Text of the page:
A critical need for neurosurgeons operating on infiltrative glial neoplasms is the ability to distinguish between normal brain and glial tumor. Moreover, difficulties in differentiating tumor from radiation injury complicate treatment of post-radiation therapy (RT) patients with tumor recurrence. There are no effective tools for real-time assessment of tumor resection margins or irradiated tissue during neurosurgical interventions. Our lab is developing fluorescence lifetime techniques that have potential to analyze the brain tissue molecular makeup and to resolve distinct types of brain tumors from the surrounding normal or radiation necrosis during surgical interventions.
Wide-field Fluorescence lifetime imaging in patients
Head and Neck tumors
Head and Neck Squamous Cell Carcinoma (HNSCC) is the 6th most common cancer worldwide. Despite advances in surgical and nonsurgical treatment, overall survival for these tumors has not improved significantly. ~600,000 people will be diagnosed this year with HNSCC of the oral cavity, oropharynx, larynx, hypopharynx, and nasopharynx. Only 40-50% of these patients will survive for 5 years. Challenges in improving these statistics are multiple and include tumor recurrence at the local and regional level, distant metastasis, and second tumors.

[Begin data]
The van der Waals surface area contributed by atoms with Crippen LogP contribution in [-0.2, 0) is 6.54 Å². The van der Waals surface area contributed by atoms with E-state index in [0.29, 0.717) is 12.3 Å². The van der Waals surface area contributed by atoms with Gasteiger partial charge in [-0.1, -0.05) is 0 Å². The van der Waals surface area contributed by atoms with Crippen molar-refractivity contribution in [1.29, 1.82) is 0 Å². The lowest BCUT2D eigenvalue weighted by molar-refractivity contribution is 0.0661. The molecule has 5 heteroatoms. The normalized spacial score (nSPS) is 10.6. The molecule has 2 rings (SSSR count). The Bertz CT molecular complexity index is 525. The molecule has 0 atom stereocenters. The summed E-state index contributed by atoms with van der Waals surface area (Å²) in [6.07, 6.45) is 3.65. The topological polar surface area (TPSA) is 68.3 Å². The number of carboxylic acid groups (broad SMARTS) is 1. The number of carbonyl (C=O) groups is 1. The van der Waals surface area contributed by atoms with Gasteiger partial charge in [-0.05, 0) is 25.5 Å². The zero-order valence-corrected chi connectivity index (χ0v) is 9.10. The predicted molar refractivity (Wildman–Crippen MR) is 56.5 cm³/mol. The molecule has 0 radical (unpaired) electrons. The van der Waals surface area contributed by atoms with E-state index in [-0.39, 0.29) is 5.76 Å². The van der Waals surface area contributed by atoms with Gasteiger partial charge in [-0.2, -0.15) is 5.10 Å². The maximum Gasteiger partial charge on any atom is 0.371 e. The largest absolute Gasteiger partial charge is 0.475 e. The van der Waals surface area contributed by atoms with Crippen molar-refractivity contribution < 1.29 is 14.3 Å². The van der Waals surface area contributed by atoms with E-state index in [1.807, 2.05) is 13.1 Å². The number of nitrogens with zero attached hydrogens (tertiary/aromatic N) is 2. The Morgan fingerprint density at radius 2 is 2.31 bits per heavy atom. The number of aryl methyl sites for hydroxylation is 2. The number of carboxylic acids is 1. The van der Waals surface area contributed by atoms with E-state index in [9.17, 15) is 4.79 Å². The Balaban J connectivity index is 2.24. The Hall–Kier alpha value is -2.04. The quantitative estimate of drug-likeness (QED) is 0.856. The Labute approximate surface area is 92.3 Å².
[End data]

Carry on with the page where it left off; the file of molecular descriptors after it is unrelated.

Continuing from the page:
The fluorescence lifetime techniques developed in our laboratory target noninvasive and possibly earlier and more accurate diagnosis and detection of the extent of the neoplastic area in the pre- and intra-operative setting. This could guide more restricted surgical procedures and less aggressive nonsurgical treatment, thus improving survival and reducing morbidity.
FLIM imaging of oral carcinoma in patients
We investigate the prospects of using time-resolved fluorescence spectroscopy (TRFS) to assess the breast cancer margins, after breast conserving surgery (BCS). Current studies demonstrate that fluorescence lifetime presents the prospect to discriminate between fibrotic tissue (FT), adipose tissue (AT) and invasive ductal carcinoma (IDC), while fluorescent intensity based measurements fail to provide any significant differentiation between FT and IDC.
L. Marcu, J. A. Jo, P. V. Butte, W.H. Yong, B. K. Pikul, K. L. Black, R. C. Thompson, Fluorescence lifetime spectroscopy of glioblastoma multiforme, Photochemistry and Photobiology, 80(1): 98-103, 2004. (Link) (PDF)
W. H. Yong, P. V. Butte, Brian K. Pikul, J. A. Jo, K. L. Black, MD, L. Marcu, Distinction of Brain tissue, low grade and high grade glioma with time-resolved fluorescence spectroscopy, Frontiers in Biosciences, 11:1255-63, 2006. (Link) (PDF)